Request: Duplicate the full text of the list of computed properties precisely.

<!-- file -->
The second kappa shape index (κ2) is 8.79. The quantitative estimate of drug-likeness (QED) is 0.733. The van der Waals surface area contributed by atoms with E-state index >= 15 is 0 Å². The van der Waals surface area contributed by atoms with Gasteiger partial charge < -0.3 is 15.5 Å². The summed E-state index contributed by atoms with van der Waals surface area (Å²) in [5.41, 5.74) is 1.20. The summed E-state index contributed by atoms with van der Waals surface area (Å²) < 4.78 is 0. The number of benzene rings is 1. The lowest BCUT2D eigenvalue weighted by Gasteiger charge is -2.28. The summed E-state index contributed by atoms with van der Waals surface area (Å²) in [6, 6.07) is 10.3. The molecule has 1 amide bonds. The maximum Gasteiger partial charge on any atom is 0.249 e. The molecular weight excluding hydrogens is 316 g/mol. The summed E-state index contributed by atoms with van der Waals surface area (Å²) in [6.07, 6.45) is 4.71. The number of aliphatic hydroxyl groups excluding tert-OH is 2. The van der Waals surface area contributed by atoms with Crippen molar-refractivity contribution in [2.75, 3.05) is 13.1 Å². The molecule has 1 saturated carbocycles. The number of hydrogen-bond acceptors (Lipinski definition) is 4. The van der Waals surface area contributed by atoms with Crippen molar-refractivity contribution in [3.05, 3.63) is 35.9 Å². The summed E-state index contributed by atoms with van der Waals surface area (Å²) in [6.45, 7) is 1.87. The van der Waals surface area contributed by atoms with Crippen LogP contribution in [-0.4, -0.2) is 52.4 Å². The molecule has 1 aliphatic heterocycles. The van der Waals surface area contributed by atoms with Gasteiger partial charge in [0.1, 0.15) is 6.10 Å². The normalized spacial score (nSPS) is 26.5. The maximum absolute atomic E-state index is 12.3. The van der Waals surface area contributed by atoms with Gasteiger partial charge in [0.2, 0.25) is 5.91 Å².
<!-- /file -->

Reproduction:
The second kappa shape index (κ2) is 8.79. The quantitative estimate of drug-likeness (QED) is 0.733. The van der Waals surface area contributed by atoms with E-state index >= 15 is 0 Å². The van der Waals surface area contributed by atoms with Gasteiger partial charge < -0.3 is 15.5 Å². The summed E-state index contributed by atoms with van der Waals surface area (Å²) in [5.41, 5.74) is 1.20. The summed E-state index contributed by atoms with van der Waals surface area (Å²) < 4.78 is 0. The number of benzene rings is 1. The lowest BCUT2D eigenvalue weighted by Gasteiger charge is -2.28. The summed E-state index contributed by atoms with van der Waals surface area (Å²) in [6, 6.07) is 10.3. The molecule has 1 amide bonds. The maximum Gasteiger partial charge on any atom is 0.249 e. The molecular weight excluding hydrogens is 316 g/mol. The summed E-state index contributed by atoms with van der Waals surface area (Å²) in [6.07, 6.45) is 4.71. The number of aliphatic hydroxyl groups excluding tert-OH is 2. The van der Waals surface area contributed by atoms with Crippen molar-refractivity contribution in [2.75, 3.05) is 13.1 Å². The molecule has 1 saturated carbocycles. The number of hydrogen-bond acceptors (Lipinski definition) is 4. The van der Waals surface area contributed by atoms with Crippen molar-refractivity contribution in [3.05, 3.63) is 35.9 Å². The summed E-state index contributed by atoms with van der Waals surface area (Å²) in [6.45, 7) is 1.87. The van der Waals surface area contributed by atoms with Crippen LogP contribution in [-0.4, -0.2) is 52.4 Å². The molecule has 1 aliphatic heterocycles. The van der Waals surface area contributed by atoms with Gasteiger partial charge in [0.1, 0.15) is 6.10 Å². The normalized spacial score (nSPS) is 26.5. The maximum absolute atomic E-state index is 12.3. The van der Waals surface area contributed by atoms with Gasteiger partial charge in [0.2, 0.25) is 5.91 Å².